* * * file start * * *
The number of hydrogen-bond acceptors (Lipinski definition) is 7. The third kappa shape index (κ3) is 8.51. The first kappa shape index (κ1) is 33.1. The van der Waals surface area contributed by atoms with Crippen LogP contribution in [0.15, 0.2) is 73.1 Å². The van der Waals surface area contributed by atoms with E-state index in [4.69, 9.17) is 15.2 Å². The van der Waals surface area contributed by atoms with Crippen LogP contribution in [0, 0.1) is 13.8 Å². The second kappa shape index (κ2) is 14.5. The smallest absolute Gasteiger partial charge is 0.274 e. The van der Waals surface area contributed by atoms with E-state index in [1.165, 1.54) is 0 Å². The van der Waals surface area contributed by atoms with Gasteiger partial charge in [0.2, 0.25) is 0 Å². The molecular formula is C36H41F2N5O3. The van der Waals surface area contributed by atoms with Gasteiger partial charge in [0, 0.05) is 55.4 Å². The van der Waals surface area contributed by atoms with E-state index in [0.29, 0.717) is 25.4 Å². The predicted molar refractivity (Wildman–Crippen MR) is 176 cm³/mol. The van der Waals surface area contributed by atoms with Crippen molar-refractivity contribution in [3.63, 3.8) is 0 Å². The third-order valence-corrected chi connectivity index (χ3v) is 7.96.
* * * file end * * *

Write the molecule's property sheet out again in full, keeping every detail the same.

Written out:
The number of hydrogen-bond acceptors (Lipinski definition) is 7. The third kappa shape index (κ3) is 8.51. The first kappa shape index (κ1) is 33.1. The van der Waals surface area contributed by atoms with Crippen LogP contribution in [0.15, 0.2) is 73.1 Å². The van der Waals surface area contributed by atoms with E-state index in [4.69, 9.17) is 15.2 Å². The van der Waals surface area contributed by atoms with Crippen LogP contribution in [0, 0.1) is 13.8 Å². The second kappa shape index (κ2) is 14.5. The smallest absolute Gasteiger partial charge is 0.274 e. The van der Waals surface area contributed by atoms with E-state index in [1.165, 1.54) is 0 Å². The van der Waals surface area contributed by atoms with Gasteiger partial charge in [0.2, 0.25) is 0 Å². The molecular formula is C36H41F2N5O3. The van der Waals surface area contributed by atoms with Gasteiger partial charge in [0, 0.05) is 55.4 Å². The van der Waals surface area contributed by atoms with E-state index in [0.29, 0.717) is 25.4 Å². The predicted molar refractivity (Wildman–Crippen MR) is 176 cm³/mol. The van der Waals surface area contributed by atoms with Crippen molar-refractivity contribution in [3.63, 3.8) is 0 Å². The third-order valence-corrected chi connectivity index (χ3v) is 7.96.